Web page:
This is written by Joe Doran

As we enter August, we are little over a month away from the Sky Sports circus that is the closing of the transfer window. As is often the case within the West Ham supporter community, certain elements have begun to express a level of dissatisfaction and even vitriolic rage towards the owners with regards to our transfer dealings.

Two months in, after the arrivals of Sofiane Feghouli, Gokhan Tore and Havard Nordtveit, plus the departure of club stalwart James Tomkins, the club finds itself roughly seven million pounds in the black. This business has, rather strangely, attracted a lot of negative attention from people within the community, for both ‘not spending enough’ and not ‘bringing in the calibre of players promised’. However, I would like to put it to these elements of the support that now is not the time for panic.

My first point of reference for this argument would be the wider transfer market, as it has been clear to see for a long time now, the Premier League clubs are operating in an inflated market, which seems to have no middle ground between deals that are ‘bargains’ and those which are ‘overpriced’. Manchester United are currently in the process of purchasing Paul Pogba for over £100million, Liverpool have paid approximately £30million for Sadio Mane, and Bournemouth have paid £15million for Jordon Ibe. These, I think we can all agree, are a step up in prices from a few years ago, when deals such as £35million for our own Andy Carroll were considered extortionate – a price that would be considered about right nowadays, given his status at the time. Meanwhile, deals like the one we have completed for Feghouli, go through on a free. This is not the same market in which we have seen success in the past, and it feels as though the kind of deals involving quality players for minimal outlay, such as that of Kouyate arriving for a now-paltry £8million, or Cresswell for a mere £4million, might become something of a rarity.

In this scenario, the club have two options; One is to pay ‘whatever it takes’ now, and risk spending all available funds on a ‘marquee’ signing now, when a better deal may arise later in the window. Or alternatively, hold our nerve, and continue to look for the best deals we can. There is always more movement later in the window, and it is for this reason that I gold the view that the cries of “pay whatever it takes!’ to get the calibre of player we expect are premature.

In addition to this lack of market value, is the relative inactivity of those teams around us, which seems to suggest that the problems West Ham are facing are not ours alone. Everton have signed only veteran keeper Stekelenburg, Southampton have signed Hojberg and Redmond, but lost Manè and Pelle, Stoke have signed a wildcard in Sobhi, and admittedly a solid player in Allen, whilst Liverpool pay large fees for players unproven at the very highest level. Looking further up the table, Manchester United and City continue to pay extortionate fees, Chelsea have found signings hard but managed to capture Kante for a large sum and Arsenal struggle yet again to land a striker. Spurs, arguably, have done well with Vincent Janssen, but he too remains unproven. Clearly then, many Premier League teams are struggling to land their men, possibly due to the large sums available to all of them meaning that the clubs in foreign markets feel able to ask for me. This is why I reject the idea that Gold and Sullivan’s media talk has been the main factor behind us having to pay more – Every Premier League team is having to, and none of them are finding any sort of success that we are not.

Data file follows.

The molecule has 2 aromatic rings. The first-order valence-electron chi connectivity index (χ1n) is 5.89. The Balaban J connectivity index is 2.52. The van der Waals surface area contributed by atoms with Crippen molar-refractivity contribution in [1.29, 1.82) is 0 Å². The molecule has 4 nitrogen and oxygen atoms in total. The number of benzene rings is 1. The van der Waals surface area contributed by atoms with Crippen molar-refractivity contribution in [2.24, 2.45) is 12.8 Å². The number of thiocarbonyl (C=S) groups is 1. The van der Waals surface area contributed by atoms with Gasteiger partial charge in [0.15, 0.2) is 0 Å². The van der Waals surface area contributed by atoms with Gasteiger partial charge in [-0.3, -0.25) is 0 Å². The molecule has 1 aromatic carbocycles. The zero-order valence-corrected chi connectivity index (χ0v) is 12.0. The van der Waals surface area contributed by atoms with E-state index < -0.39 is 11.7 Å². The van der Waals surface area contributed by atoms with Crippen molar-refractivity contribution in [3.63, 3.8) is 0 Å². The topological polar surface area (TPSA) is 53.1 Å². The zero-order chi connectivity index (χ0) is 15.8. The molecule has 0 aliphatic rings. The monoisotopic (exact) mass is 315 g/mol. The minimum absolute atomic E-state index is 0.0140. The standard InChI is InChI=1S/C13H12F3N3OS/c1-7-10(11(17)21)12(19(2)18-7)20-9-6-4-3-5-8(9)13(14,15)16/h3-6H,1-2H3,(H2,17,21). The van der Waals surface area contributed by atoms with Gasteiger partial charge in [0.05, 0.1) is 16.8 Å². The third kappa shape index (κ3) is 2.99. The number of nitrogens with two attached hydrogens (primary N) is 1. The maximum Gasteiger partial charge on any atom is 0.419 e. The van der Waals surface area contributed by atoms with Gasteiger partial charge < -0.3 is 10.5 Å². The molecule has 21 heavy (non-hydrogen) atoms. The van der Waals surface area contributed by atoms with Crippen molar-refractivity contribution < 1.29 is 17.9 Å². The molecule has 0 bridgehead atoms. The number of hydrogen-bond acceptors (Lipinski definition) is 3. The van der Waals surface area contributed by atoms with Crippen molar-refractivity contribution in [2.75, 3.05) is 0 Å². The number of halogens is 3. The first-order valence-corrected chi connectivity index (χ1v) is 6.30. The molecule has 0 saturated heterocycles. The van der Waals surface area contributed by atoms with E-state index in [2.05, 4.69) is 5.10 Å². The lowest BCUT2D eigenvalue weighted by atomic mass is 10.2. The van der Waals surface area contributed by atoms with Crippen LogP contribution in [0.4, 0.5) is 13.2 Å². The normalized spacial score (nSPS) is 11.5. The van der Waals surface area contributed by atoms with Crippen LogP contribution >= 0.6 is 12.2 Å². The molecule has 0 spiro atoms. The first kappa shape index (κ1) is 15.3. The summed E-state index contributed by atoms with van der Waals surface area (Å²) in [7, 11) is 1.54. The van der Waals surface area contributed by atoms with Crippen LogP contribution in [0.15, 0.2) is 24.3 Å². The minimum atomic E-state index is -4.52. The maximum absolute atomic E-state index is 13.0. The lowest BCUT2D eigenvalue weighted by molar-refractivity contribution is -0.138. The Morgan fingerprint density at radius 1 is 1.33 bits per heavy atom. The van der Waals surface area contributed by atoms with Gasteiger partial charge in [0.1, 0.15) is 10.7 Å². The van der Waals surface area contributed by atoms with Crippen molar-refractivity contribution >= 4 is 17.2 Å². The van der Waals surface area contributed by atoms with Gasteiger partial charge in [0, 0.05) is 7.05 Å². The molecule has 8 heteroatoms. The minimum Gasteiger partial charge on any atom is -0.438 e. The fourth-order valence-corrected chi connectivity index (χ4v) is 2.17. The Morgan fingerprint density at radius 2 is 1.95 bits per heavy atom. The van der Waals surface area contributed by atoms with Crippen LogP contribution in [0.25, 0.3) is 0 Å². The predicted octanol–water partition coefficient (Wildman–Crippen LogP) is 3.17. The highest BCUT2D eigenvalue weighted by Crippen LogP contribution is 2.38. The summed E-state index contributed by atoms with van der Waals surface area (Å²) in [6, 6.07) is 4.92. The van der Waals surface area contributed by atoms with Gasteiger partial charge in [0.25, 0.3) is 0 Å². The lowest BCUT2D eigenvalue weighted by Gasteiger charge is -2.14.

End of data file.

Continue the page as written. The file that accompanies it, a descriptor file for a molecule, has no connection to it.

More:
It is worth celebrating then, that despite this inflated market, that the deals we have secured all represent really fantastic business for the club. It is refreshing, in my view, to see first team quality players come in for free, and also to see more deals like those for Gokhan Tore, and potentially Jonathan Calleri, done on a loan-to-buy basis that represents low risk for the club – Anyone else glad we didn’t fork out £15m for Alex Song and £12m for Victor Moses based on reputation? These deals the club have made could well be worth their weight in gold, and yet the logic of some fans is that we should be concerned at the lack of money spent. Honestly, you can’t help but wonder if some segments of the fan base would be happy for us to land another Matt Jarvis or Savio Nsereko, as long as that ‘Spent’ column looks full.

Finally, the ‘marquee signing’. The now-infamous promise of the owners to bring us in a new frontman to finally convert all those chances created by Payet and Co. This has been the most frustrating saga in my time as a fan, both because a player hasn’t yet been signed, but also because of the level of moaning that has come from the fans as a result. Yes, we need a new striker. Yes, the sooner the better, but nobody can accuse the owners of not trying nor being ambitious. Though in this period of the season, the kudos comes from big names, what really matters is that we get someone who scores when the season kicks off. I think “Marquee” is an unfortunate term, and one the owners are trying valiantly to live up to, but to judge them solely on their ability to bag a big name signing would be extraordinarily narrow minded, when what matters is how many goals whoever they bring in gets by next May. It’s also worth reminding ourselves, again, that spending unnecessarily large sums now could price us out of other big moves later in the window.

I would hope, then, that my fellow West Ham fans would calm down for the time being. We must understand that the club finds itself in an exceptionally strong financial position, the owners have identified the problem areas, and will do all that they can to bring in what we need. Keep calm and carry on, as they say.